Nothing gets the Monday morning juices flowing like a new chart — or maybe that’s just me. Also, the chart in question was published last Tuesday, but hey, close enough, right?
SuperData is chiming in on the Star Wars Battlefront 2 loot box saga, but from the standpoint of what we’ve always known: that as much as people complain about loot boxes — and other microtransactions in both fully priced and free-to-play games — they still sure are buying a lot of them. But that might be changing, ever so slightly, in the near future.
Let’s take a look at that chart, specifically the intervals at the five-year chunks of 2012, 2017, and 2022. I’ll assume 2012 is based on factual data, 2017 is mostly factual, with a little projection, and 2022 is totally projection. I’ll also reword the verbiage to read:
- PC and console full game = “Box sales”
- PC and console additional revenue = “DLC/microtransactions in full-priced games”
- PC free-to-play = “DLC/microtransactions in F2P games”
So, how do things look? About like this (all values in billions USD):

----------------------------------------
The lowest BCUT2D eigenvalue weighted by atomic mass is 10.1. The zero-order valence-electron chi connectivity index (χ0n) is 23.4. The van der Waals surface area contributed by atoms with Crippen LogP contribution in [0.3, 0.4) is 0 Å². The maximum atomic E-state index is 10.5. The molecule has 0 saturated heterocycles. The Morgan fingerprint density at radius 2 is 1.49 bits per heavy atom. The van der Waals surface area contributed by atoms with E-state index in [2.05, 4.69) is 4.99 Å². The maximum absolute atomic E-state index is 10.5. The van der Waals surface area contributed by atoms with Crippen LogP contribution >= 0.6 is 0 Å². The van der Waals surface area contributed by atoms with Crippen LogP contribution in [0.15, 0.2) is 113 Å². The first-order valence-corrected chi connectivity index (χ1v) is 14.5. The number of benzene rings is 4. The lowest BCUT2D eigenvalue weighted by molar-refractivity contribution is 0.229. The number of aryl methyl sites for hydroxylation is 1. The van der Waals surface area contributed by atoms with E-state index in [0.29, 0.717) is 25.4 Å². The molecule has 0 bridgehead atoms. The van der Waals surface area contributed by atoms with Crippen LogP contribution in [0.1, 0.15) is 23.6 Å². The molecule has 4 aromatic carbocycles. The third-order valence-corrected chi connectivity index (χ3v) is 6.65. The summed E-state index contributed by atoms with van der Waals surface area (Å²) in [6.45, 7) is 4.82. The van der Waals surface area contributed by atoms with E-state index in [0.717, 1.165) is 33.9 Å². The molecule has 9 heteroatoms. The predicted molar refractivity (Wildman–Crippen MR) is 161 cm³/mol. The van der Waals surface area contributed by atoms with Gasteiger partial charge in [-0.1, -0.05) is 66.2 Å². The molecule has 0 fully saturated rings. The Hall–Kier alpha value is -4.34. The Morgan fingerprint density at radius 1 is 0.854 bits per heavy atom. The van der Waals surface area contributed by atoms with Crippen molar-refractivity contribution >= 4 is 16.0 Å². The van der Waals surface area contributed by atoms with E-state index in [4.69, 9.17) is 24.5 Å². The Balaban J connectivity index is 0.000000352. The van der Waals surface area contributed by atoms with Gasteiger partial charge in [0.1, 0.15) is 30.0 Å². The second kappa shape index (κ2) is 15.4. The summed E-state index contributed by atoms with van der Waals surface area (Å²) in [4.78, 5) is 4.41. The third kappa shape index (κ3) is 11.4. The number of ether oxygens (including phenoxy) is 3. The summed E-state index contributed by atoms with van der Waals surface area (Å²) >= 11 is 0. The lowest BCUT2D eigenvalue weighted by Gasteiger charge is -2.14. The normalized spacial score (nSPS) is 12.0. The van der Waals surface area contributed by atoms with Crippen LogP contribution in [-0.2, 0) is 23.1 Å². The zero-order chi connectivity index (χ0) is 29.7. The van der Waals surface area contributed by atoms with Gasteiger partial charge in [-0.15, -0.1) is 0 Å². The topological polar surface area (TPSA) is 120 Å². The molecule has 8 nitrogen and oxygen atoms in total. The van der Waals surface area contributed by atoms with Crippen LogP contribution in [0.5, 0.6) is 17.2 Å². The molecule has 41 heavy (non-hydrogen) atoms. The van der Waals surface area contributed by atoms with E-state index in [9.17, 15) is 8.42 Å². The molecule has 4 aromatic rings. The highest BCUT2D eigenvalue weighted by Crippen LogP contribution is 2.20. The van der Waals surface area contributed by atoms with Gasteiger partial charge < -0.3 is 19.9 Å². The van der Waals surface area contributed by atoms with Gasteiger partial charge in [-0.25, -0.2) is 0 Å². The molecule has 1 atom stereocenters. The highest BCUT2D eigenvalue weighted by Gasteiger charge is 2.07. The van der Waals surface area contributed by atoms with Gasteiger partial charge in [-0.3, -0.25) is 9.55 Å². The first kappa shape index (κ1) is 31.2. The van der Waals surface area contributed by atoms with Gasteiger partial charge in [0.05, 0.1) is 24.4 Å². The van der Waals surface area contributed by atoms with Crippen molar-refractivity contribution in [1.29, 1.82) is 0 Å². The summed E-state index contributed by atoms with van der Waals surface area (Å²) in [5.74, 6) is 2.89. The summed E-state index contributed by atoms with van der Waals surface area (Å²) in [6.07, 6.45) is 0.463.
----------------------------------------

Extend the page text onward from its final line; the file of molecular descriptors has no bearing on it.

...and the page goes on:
|Year||Box sales||MT/DLC in $ games||MT/DLC in F2P games||Total||MT/DLC total|
Note the explosive growth in DLC/microtransactions from 2012 to 2017, from $13b to $27b. Then notice that they all but stop from 2017 to 2022, going up just an additional $5b. Full-priced games, however? Steady as they go, from $5b to $8b to $11b.
Obviously, projections are just that — projections — and something might come along in the next five years, especially if publishers and developers think of something clever enough to replace loot boxes. That said, it’s not too hard to imagine these numbers being roughly accurate. Gamers are starting to reach the limits of what they’ll accept as microtransactions, but I also think there’s just only so many people, and so much money, to go around. Sure, a lot of low-quality games are being shoveled onto Steam, but even decent-quality F2P games (like Master X Master, Cloud Pirates, and Amazing Eternals) are also struggling to find an audience.
As we’ve said before, free-to-play isn’t the easy cash cow it used to be. We haven’t quite hit the ceiling yet, but we’re bumping up against it.